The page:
Researchers from the National Institute for Occupational Safety and Health and Vale S.A. conducted a study with the objective of quantifying and characterizing the effects of sintered metal filter (SMF) systems, regenerated with the help of an iron-based fuel additive and electrical heater, on the aerosols and criteria gases emitted by diesel engines.
Two SMF systems, one operated on a locomotive for over 750 hours and one operated on a forklift for over 1500 hours in underground operations at Vale Creighton Mine, were tested in-situ at a mine surface shop. This testing was carried out under hydraulic stall, high idle, and low idle conditions. The effects of these systems on emissions were determined using measurements performed in the exhaust, both upstream and downstream of the systems. The effects on number concentration and size distribution of aerosols were assessed using measurements from a fast mobility particle size spectrometer performed in the exhaust diluted with a partial flow dilution system. The results of measurements, performed in the diluted exhaust with a nanoparticle surface area monitor, were used to establish effects of these systems on the surface area of particles deposited in the alveolar region of lungs. The effects on CO, CO₂, NO, NO₂ and other gases were assessed using measurements performed directly in the exhaust, both upstream and downstream of the SMF systems, using a Fourier transform infrared (FTIR) analyzer.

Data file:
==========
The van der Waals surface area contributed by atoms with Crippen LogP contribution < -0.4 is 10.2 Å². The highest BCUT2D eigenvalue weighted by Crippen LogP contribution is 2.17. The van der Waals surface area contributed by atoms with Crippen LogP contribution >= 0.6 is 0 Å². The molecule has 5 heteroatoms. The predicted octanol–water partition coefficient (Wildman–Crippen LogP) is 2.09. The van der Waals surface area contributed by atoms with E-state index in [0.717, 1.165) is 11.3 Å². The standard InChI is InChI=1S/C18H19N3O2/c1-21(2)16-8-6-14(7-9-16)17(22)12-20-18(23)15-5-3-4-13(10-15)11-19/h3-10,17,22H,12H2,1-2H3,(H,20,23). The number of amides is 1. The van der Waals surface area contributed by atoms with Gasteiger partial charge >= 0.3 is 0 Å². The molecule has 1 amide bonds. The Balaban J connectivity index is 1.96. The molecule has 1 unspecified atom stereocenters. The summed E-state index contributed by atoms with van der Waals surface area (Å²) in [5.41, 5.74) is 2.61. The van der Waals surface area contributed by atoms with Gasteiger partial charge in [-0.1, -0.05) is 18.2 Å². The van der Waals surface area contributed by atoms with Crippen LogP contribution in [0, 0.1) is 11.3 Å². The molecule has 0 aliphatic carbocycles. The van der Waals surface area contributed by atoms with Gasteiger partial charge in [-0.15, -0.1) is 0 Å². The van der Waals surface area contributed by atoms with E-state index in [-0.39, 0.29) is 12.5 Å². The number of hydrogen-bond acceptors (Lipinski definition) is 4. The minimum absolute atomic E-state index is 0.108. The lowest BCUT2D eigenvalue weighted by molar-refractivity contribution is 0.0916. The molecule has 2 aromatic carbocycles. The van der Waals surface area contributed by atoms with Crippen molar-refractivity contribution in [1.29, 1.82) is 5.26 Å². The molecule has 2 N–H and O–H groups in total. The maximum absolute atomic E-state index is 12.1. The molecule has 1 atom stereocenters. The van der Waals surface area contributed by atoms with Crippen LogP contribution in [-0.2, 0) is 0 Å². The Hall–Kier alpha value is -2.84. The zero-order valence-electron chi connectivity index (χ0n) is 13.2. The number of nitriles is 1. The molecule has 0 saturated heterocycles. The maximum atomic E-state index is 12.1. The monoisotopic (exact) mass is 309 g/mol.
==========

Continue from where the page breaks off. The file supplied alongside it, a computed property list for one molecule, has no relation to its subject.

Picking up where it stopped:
Both of the SMF systems were found to be very effective in reducing particulate emissions from tested vehicles. The systems were found to have minor effects on gaseous emissions. The effects on aerosol and gaseous emissions were found to be comparable to those measured in June 2011 when the units were new. The findings from this study should help the mining industry to better understand the benefits and challenges of using SMF systems to control exposures of underground miners to diesel aerosols and gases.
Last Updated: 19/05/2020 01:14:50pm